Shuffle rarely deals pat hand to coach

A QB

September 22, 1994|By BILL TANTON

The last thing a football team needs is a quarterback controversy.

When no one is sure which quarterback is No. 1, it does a lot of things, all of them bad. Among them:

It deprives the team of a true leader on offense, which a quarterback naturally is.

"The quarterback is your guy," Baltimore Colts coach Weeb Ewbank once explained to a young sportswriter who looked amazingly like me, only with dark hair instead of gray.

"The quarterback calls the plays in the huddle," Ewbank went nTC on. "He handles the ball on every play. The other players look to him for leadership. The team has to know who their guy is."

That's another thing. Indecisiveness, going back and forth from one quarterback to another, rips a team apart.

In a worst-case scenario, half the players will want one quarterback to start; the rest will favor the other.

No team in that situation has ever accomplished much.

Years ago, the Washington Redskins had a famous quarterback controversy involving Sonny Jurgensen and Billy Kilmer.

In Baltimore there was never a quarterback controversy on the Colts. John Unitas was always the guy.

Even Hall of Famer Unitas had a bad day now and then. When he did, Memorial Stadium would echo to the crowd's chant of: "We want [Gary] Cuozzo!"

Neither Ewbank nor his successor here, Don Shula, was ever tempted to yield to that plea. They knew the value of their guy. They knew no one else was going to assume that role as long as Unitas was around.

So now we have a change of quarterbacks at the University of Maryland, from junior Scott Milanovich, who started the first three games, to sophomore Kevin Foley, who will open against Wake Forest Saturday at Byrd Stadium.

The truth is, it may not make a lot of difference at Maryland whether Milanovich or Foley is the guy.

The 1-2 Terps aren't going to win any championships. They won't be going to any bowl games. Besides, both quarterbacks have talent.

It could make a big difference next year, though, with both due to return.

Chances are, the team will respond better behind one QB than it will another. Last Saturday, in the 24-13 win at West Virginia, it responded better to Foley, who now gets his first start.

The Terps coaches are walking on eggshells this week as they discuss the change. It's that sensitive.

They don't know whether Maryland will continue to play better with Foley, or if Milanovich will win his job back. They want to keep both confident and ready to play.

Coach Mark Duffner fell all over himself at his news conference, trying to avoid saying anything that could be construed as harmful to either player.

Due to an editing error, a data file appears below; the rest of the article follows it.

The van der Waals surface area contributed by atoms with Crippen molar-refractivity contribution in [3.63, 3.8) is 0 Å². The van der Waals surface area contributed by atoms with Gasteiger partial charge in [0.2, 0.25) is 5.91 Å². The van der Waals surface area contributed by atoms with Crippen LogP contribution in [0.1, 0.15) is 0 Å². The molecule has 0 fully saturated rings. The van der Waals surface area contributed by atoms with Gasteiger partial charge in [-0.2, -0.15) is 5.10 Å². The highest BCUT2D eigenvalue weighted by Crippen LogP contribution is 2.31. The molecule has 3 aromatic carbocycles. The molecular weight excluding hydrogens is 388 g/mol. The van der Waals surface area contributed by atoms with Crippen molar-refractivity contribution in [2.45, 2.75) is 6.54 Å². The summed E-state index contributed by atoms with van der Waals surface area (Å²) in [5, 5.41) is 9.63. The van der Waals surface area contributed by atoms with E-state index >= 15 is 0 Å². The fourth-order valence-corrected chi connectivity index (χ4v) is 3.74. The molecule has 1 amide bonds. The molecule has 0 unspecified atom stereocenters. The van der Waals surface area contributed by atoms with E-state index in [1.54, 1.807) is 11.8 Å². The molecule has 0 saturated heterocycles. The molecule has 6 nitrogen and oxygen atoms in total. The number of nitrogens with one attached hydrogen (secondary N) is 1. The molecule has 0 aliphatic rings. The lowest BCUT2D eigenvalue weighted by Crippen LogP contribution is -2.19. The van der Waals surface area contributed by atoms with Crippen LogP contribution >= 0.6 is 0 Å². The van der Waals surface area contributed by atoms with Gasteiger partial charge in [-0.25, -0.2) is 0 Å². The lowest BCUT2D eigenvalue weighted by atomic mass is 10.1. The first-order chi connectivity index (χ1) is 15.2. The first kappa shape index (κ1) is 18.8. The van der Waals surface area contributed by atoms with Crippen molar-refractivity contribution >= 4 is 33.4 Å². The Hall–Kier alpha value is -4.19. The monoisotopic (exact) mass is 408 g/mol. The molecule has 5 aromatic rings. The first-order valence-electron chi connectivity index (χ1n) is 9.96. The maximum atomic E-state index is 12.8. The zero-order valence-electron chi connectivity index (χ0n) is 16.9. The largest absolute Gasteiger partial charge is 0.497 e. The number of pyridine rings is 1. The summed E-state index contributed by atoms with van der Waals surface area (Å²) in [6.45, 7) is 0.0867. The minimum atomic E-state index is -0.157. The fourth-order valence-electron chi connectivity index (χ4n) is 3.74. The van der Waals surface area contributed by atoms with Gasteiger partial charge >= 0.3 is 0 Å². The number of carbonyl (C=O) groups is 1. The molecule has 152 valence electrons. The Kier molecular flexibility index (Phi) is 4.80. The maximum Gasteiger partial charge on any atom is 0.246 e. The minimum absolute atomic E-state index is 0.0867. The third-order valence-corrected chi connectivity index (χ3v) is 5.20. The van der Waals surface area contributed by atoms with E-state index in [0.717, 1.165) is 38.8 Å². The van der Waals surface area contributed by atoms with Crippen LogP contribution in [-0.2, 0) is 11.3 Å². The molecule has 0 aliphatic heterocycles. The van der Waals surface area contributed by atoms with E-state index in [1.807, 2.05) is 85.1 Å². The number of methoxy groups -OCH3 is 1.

"Both quarterbacks will play this week, but Kevin earned the privilege of starting by his play last week," said Duffner. "Milanovich is scripted to come into the game in the second period, just as Foley did before.

"Scott has a terrific arm and makes big plays. Kevin has a knack for coming in and making big plays. Both are fierce competitors. We're very confident in both our quarterbacks."

I swear, you'd think Duffner was talking about a pair of Heisman Trophy candidates instead of two guys on a team that rarely wins a game.

"The only decision that's been made," said Rob Spence, quarterbacks coach at Maryland, "is that Kevin will start against Wake Forest. Nothing is carved in stone."

So it will be decided on the field, as it should be, and no one knows how it will turn out.

Everybody knows one thing, though. They know it's not good for this Maryland team if the No. 1 quarterback job is up in the air.

I have a feeling Foley will emerge as No. 1 -- as the guy.

That would shock some people because Milanovich last year set the school's one-season passing record with 3,499 yards. He was third in the country in completions with 279 on 431 passes.

Foley comes from good quarterback stock. His brother Glenn quarterbacked Boston College last year and is now with the New York Jets. Another brother, Ed Jr., captained B.C. in '89. Their father, Ed, quarterbacked Boston College from 1964 to 1966.

That shows. Milanovich has the stronger arm. Foley is the guy who takes what the defense gives him.

Which QB will the players want? Why, they'll want the one they can win with. They'll get the answer to that soon.

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